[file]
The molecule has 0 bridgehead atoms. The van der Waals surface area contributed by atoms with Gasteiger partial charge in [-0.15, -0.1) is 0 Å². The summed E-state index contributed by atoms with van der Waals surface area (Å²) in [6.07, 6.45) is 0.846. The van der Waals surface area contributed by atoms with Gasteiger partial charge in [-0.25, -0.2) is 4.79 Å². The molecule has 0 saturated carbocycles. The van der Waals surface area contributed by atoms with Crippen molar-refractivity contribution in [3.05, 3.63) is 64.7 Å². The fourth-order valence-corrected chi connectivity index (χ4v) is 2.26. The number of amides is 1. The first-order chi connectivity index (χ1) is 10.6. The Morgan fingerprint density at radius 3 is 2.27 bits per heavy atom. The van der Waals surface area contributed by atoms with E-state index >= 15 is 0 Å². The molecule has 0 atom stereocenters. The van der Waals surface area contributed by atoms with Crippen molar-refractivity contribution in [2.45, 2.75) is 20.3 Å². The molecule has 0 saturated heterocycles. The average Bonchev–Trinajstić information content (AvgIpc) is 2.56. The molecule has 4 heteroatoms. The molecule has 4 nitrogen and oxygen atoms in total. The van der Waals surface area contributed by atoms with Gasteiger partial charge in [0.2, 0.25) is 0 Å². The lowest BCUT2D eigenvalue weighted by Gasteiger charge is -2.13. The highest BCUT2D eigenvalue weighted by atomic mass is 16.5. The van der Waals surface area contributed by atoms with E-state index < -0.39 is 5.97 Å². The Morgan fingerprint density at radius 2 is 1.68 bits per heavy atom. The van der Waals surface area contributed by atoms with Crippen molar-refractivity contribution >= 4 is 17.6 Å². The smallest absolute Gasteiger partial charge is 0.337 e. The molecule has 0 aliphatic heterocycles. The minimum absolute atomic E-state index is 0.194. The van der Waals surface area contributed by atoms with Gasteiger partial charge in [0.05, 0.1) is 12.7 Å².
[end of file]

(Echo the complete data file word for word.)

The molecule has 0 bridgehead atoms. The van der Waals surface area contributed by atoms with Gasteiger partial charge in [-0.15, -0.1) is 0 Å². The summed E-state index contributed by atoms with van der Waals surface area (Å²) in [6.07, 6.45) is 0.846. The van der Waals surface area contributed by atoms with Gasteiger partial charge in [-0.25, -0.2) is 4.79 Å². The molecule has 0 saturated carbocycles. The van der Waals surface area contributed by atoms with Crippen molar-refractivity contribution in [3.05, 3.63) is 64.7 Å². The fourth-order valence-corrected chi connectivity index (χ4v) is 2.26. The number of amides is 1. The first-order chi connectivity index (χ1) is 10.6. The Morgan fingerprint density at radius 3 is 2.27 bits per heavy atom. The van der Waals surface area contributed by atoms with E-state index >= 15 is 0 Å². The molecule has 0 atom stereocenters. The van der Waals surface area contributed by atoms with Crippen molar-refractivity contribution in [2.45, 2.75) is 20.3 Å². The molecule has 0 saturated heterocycles. The average Bonchev–Trinajstić information content (AvgIpc) is 2.56. The molecule has 4 heteroatoms. The molecule has 4 nitrogen and oxygen atoms in total. The van der Waals surface area contributed by atoms with Gasteiger partial charge in [0.2, 0.25) is 0 Å². The lowest BCUT2D eigenvalue weighted by Gasteiger charge is -2.13. The highest BCUT2D eigenvalue weighted by atomic mass is 16.5. The van der Waals surface area contributed by atoms with E-state index < -0.39 is 5.97 Å². The Morgan fingerprint density at radius 2 is 1.68 bits per heavy atom. The van der Waals surface area contributed by atoms with Crippen molar-refractivity contribution >= 4 is 17.6 Å². The smallest absolute Gasteiger partial charge is 0.337 e. The molecule has 0 aliphatic heterocycles. The minimum absolute atomic E-state index is 0.194. The van der Waals surface area contributed by atoms with Gasteiger partial charge in [0.05, 0.1) is 12.7 Å².